We're all about simplicity here. The design we choose will be something straightforward that is easy to turn into clean, minimalist mark-up. (We're software engineers, what did you expect?) Graphics (apart from minor things like a texture here and there) should convey information of some kind or not be present. Iconography, when used well, does count as "conveys information".
Our site will be *extremely* text-heavy, so good typography is essential. Please use fonts that are under some reasonable license for use with @font-face and either free or cheap-and-royalty-free. If your design uses iconography, elements from an icon font that meets the font criteria above are preferable to images we'll have to hire a designer to match whenever we add an icon.
Our current design uses pull-quotes to break it up without needing a bunch of useless stock imagery, and I'd like to keep doing that on our more text-heavy pages.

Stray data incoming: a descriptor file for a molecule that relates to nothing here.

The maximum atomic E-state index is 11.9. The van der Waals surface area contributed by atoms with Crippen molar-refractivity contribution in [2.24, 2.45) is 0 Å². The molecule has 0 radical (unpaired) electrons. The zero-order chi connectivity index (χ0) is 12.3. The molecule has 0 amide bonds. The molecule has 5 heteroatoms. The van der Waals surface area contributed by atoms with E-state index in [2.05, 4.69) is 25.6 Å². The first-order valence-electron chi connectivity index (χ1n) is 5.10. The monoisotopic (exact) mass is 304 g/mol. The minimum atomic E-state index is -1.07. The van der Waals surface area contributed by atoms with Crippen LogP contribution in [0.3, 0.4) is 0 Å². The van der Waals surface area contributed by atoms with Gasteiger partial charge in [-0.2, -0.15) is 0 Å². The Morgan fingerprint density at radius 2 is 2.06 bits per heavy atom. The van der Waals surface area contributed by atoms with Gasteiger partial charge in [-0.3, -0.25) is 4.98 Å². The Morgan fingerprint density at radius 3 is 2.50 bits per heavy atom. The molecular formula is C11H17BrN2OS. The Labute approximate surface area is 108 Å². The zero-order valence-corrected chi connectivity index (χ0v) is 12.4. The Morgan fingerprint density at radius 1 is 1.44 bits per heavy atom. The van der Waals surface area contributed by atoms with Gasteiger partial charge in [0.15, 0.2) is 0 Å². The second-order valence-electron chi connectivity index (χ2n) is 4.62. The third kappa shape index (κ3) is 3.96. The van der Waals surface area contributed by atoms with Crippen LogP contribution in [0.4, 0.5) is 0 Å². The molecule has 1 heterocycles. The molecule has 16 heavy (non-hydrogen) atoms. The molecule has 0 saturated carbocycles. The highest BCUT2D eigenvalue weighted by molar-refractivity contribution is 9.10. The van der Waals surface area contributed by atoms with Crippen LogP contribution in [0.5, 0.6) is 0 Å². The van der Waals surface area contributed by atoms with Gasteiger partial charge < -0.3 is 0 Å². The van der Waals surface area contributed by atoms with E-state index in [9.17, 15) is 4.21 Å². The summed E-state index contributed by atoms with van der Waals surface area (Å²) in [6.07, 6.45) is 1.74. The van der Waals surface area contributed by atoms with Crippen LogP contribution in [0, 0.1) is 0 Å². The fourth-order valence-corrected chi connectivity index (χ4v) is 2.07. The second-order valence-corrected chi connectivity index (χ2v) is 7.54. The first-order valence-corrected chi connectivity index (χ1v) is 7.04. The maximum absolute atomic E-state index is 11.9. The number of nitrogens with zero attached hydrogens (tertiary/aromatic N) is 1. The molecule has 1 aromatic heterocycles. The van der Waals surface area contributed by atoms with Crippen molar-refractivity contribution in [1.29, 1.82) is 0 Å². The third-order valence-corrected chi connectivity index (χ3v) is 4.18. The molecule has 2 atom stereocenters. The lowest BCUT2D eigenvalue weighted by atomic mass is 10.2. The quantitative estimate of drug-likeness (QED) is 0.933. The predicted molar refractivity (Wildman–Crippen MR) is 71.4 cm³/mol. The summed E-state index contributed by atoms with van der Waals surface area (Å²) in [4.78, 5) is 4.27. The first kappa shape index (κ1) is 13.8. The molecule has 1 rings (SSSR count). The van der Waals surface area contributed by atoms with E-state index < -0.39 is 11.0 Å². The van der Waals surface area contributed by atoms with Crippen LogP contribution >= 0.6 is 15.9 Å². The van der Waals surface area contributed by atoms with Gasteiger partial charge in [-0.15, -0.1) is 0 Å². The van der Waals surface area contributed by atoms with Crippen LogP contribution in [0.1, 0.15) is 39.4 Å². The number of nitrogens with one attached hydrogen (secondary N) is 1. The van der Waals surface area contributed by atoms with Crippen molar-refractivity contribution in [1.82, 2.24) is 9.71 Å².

As I talk to my team about content, I have a growing concern about the number of menu items we may end up with, and how that will look. I'd like to be able to accommodate 6-8 items in the main menu, and have a place to set up a secondary (context-sensitive) menu should the need arise in some sections of the site without ruining the look or overwhelming the user with links.
We don't want to look like a tech startup. The problems we seek to fix are not sexy, they're part of the nitty-gritty inner workings that most people take for granted, but without which the internet would break down. We want a look that is easy to to read, and that communicates what we're about.
Don't be afraid to use some color, but don't go wild. Our logo (attached) is currently blue, but while we <3 the logo, we are open to changing the color to fit the web site. We'll probably go with a dark-on-light theme because they are generally more readable, but if you have an idea for a good-looking, easy-on-the-eyes light-on-dark theme please submit it!
Bonus points for a subtle-enough-to-still-be-professional nod to retro computing, the early days of the internet, or hacker lore (google "jargon file" if you're not sure what I refer to).